Baltin: I’ve also spoken with artists about the fact that there can be certain foods that fuel a record. So was there a heavy amount of plantains, for example, on this record? Or jerk chicken?

Stone: Maybe. I was five months pregnant when I wrote it. Actually four months, so I was feeling quite sick at the time. So as far as food was concerned, it was like, “What can I eat? I don’t know. I’ll try it.”

Baltin: So there were a lot of elements that went into making this record?

Stone: Yes, I suppose being pregnant makes one slightly more emotional. That could be partly why the songs are so deep. It’s more dramatic than any record I’ve ever made. So that could be why actually.

Baltin: So when you go back and listen to it are there elements of vulnerability that surprise you? Because as you say, it’s a very emotional time.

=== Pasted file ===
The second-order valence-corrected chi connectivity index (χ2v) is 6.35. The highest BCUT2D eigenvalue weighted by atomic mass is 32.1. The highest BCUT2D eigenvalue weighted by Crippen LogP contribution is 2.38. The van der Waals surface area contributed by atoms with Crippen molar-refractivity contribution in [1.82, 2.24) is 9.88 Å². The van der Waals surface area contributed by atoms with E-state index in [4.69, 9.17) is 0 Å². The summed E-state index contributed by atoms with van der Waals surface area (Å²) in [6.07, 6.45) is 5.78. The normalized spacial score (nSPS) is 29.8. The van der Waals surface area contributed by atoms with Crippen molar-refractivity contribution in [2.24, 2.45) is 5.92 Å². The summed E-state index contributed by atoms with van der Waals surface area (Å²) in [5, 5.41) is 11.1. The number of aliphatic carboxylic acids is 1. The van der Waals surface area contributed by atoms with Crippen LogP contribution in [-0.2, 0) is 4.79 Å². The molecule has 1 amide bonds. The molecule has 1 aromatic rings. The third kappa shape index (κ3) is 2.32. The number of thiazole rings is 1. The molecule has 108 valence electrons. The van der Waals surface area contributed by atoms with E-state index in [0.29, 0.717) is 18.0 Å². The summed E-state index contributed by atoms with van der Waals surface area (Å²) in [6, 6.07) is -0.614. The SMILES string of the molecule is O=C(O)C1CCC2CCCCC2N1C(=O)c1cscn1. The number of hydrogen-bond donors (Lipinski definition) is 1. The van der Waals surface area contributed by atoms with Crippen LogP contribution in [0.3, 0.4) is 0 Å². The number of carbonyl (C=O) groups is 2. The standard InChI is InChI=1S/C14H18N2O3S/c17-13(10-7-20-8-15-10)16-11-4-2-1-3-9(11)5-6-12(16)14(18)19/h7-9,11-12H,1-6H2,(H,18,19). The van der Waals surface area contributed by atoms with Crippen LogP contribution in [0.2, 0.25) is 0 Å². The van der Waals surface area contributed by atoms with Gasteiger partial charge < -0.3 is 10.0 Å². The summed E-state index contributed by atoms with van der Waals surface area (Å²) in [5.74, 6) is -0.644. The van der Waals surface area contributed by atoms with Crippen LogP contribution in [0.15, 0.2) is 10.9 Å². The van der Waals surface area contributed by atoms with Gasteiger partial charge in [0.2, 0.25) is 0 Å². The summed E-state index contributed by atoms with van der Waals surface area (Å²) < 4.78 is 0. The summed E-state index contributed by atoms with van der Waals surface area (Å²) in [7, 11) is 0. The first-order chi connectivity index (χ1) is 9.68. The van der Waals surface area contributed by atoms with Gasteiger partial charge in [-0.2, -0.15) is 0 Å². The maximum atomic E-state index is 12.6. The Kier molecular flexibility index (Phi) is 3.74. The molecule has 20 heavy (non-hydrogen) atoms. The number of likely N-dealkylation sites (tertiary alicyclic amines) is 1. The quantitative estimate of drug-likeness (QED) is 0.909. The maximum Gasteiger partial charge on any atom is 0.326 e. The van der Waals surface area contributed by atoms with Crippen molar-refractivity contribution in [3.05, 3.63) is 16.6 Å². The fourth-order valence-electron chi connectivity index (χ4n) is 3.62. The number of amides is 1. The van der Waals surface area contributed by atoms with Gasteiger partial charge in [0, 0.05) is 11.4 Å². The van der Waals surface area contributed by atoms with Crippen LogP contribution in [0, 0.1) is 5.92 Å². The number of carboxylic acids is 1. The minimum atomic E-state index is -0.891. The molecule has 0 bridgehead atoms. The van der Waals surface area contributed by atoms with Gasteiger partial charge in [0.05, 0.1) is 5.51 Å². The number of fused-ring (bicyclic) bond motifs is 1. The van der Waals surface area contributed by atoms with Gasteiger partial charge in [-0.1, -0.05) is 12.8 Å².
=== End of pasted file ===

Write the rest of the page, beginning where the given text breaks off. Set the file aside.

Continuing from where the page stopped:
Stone: Yeah. I think so. Some of the songs are sadder than I would normally allow. So usually, I think if you were to pick a song from my past, a lot of the sadness that I had was counteracted with a sort of defiance or anger. I definitely had that vibe with all of my lyrics. It was, “You’ve hurt me, but I’m gonna be f**king fine.” That was part of the concept to pretty much every song, “Don’t worry about me, I’m alright.” And I don’t think that that’s the case in these songs always. I think it’s just, like you say, it’s more vulnerable.

Baltin: Most people get more comfortable as they get older. So did you find that, as well, even before the pregnancy, that you were opening up more as a person?

Stone: Yep, I agree with you wholeheartedly. And actually, I do think getting older, once you’ve crafted the person that you are, once you’ve gone through your ups and downs and you’ve stood up for yourself a few times, you realize you don’t have to fight. You’re the master of your own destiny, really. And if ever you feel like you’re not, you’re wrong. So it’s nice to have that confidence in your choice that is present for everyone. They’re just not always aware of it. And I think I wasn’t always aware of it as a youngster. I felt I had to fight for it. And actually, it’s here every day, every morning when I wake up, it’s with me. So I can just feel the way I want to feel.